Indigenous playwright wins top drama prize

Tara Beagan has won the $75,000 Siminovitch Prize which is the largest theatre award in Canada. The prize is given to a professional director, playwright or designer who is “an acknowledged leader in the theatre whose work is transformative and influential.” 

Beagan is of the Ntlaka’pamux First Nation of southern British Columbia and has Irish ancestry through her father. Many of her plays address issues leading to violence against Indigenous women and girls. Seven of her 32 plays have been published and two have won other awards.

Beagan is the co-founder of the Indigenous arts company called Article 11.  “Every Indigenous theatre maker to this point has created this moment, just by doing the hard work of existing,” said Beagan upon winning the prize. “Young Indigenous makers, you are the culmination of all your ancestors. Hold strong, check in with the earth and sky and remember that so many are walking with you.”

Beagan’s performative installation called Declaration played at the National Arts Centre in Ottawa and at the Royal Ontario Museum in Toronto. (YouTube/Siminovitch Prize in Theatre)

Her work ‘hits you in you heart,’ says jurist

“Beagan herself sees theatre as ‘sacred work,’” said jury Chair Vanessa Porteous in a statement. “During jury deliberations, there was palpable excitement in the room whenever Beagan’s work came up. It hits you in your heart and in your body.”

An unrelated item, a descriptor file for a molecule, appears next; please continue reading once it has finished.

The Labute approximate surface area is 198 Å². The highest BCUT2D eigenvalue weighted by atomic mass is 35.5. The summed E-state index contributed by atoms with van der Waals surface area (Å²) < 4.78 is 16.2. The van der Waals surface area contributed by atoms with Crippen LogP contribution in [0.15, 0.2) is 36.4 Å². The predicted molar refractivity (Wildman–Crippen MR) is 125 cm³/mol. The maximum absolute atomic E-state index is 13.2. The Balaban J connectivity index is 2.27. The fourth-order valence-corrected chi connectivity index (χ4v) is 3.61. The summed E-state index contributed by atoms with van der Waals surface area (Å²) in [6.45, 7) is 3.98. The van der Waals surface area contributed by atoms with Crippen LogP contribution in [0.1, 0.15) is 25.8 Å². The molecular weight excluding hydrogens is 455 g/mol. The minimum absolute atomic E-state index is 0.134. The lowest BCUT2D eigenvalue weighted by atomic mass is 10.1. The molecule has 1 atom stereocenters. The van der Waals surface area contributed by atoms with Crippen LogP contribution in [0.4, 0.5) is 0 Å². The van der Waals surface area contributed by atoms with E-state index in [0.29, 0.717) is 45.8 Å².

The Siminovitch Prize allows the winner to name an emerging talent eligible for a $25,000 Protégé Prize. Beagan selected Joelle Peters, an Indigenous performer and playwright of the Anishinaabe First Nation. Peters is part of the Animikiig Creator’s Unit at Native Earth Performing Arts and is writing a coming-of-age play called Niish

Prize created to honour pioneering playwright

Molecular biologist Lou Siminovitch expressed delight at Beagan’s win. “This Prize was created 20 years ago in part to honour my late wife Elinore, a pioneering playwright whose work focused on social justice and political repression. As a feminist who struggled to have her voice heard, I believe Elinore would have loved the bold and brave nature of Tara’s work and especially her brilliance in making voices that otherwise might not be heard resound across the stages of our nation.” Siminovitch is now 100 years old.

The announcement of the prizes was made at a virtual ceremony that is said to have drawn the Canadian theatre community and theatre lovers from across the country. The ceremony celebrated shortlisted playwrights Carmen Aguirre, Martin Bellemare, Karen Hine and Annick Lefebvre.

(YouTube/The Siminovitch Prize)

Categories: Arts & Entertainment, Indigenous
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